Why Student Should be Allowed to Listen to Music During Class


Stella Rydahl-Kim

Students enjoy listening to music while they work, and tend to focus better when they do.

Stella Rydahl-Kim, Staff

As everyone knows at Sierra, the phone policy is to keep your phone in your backpack, turned off, and out of sight. This includes music as well, which I and many others believe should be changed.

“Personally when I listen to my playlist I work 10x better. I’m cutting out all distractions, I’m just in my mode and ready to work.” CJ Marsh said.

Many students think listening to music helps them focus, and puts them in a focused and happy mood, which would improve performance in schools and bring down the bullying and stress levels in school.

“The music not only helps eliminate ‘white noises’ but also creates a sustained supportive ambiance. As a result, it could reduce students’ frustration levels, enabling them to perform tasks effectively and efficiently.” says Natural Medicine World.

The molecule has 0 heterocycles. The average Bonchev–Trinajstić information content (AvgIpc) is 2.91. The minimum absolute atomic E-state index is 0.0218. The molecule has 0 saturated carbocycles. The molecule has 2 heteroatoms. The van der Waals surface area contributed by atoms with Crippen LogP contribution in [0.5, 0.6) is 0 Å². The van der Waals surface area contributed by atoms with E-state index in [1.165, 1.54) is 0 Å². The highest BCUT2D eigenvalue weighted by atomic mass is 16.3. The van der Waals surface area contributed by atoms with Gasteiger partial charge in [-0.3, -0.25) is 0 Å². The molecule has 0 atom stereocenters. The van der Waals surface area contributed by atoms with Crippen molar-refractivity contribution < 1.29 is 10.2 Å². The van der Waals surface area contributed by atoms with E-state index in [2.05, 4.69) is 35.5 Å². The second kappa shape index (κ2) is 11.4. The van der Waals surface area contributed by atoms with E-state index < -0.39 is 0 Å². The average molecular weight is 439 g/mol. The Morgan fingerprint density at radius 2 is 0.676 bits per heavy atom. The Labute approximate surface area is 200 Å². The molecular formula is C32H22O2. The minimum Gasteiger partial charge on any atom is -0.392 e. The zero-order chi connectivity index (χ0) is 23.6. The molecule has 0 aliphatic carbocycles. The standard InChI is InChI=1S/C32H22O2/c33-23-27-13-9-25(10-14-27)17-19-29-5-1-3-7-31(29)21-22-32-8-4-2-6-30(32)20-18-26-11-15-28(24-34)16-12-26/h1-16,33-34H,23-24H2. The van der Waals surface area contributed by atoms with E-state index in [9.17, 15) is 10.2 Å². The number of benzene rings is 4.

When this suggestion is brought up to teachers many argue that students will just mess with their phones during class anyway. But a solution to this would be allowing students to listen to music as long as their phone stays in their backpack.

“Just make sure their phone is off while they’re listening to music, or asleep.” Lizzy Ahrens said.

That way, students can enjoy music without teachers worrying about them abusing the privilege.

Music also encourages kids to be quiet, so they can hear their music better. That way other students have an easier time focusing and it’s loud and chaotic for the teacher. Of course, headphones are required and teachers could take away the privilege from a student if they take advantage of it.

“I think for a lot of students it can help them focus and it keeps them from talking because they want to listen to their songs.” Ahrens said.

Student and studies agree that music could benefit students, and therefor Sierra, in many different ways both mentally and academically.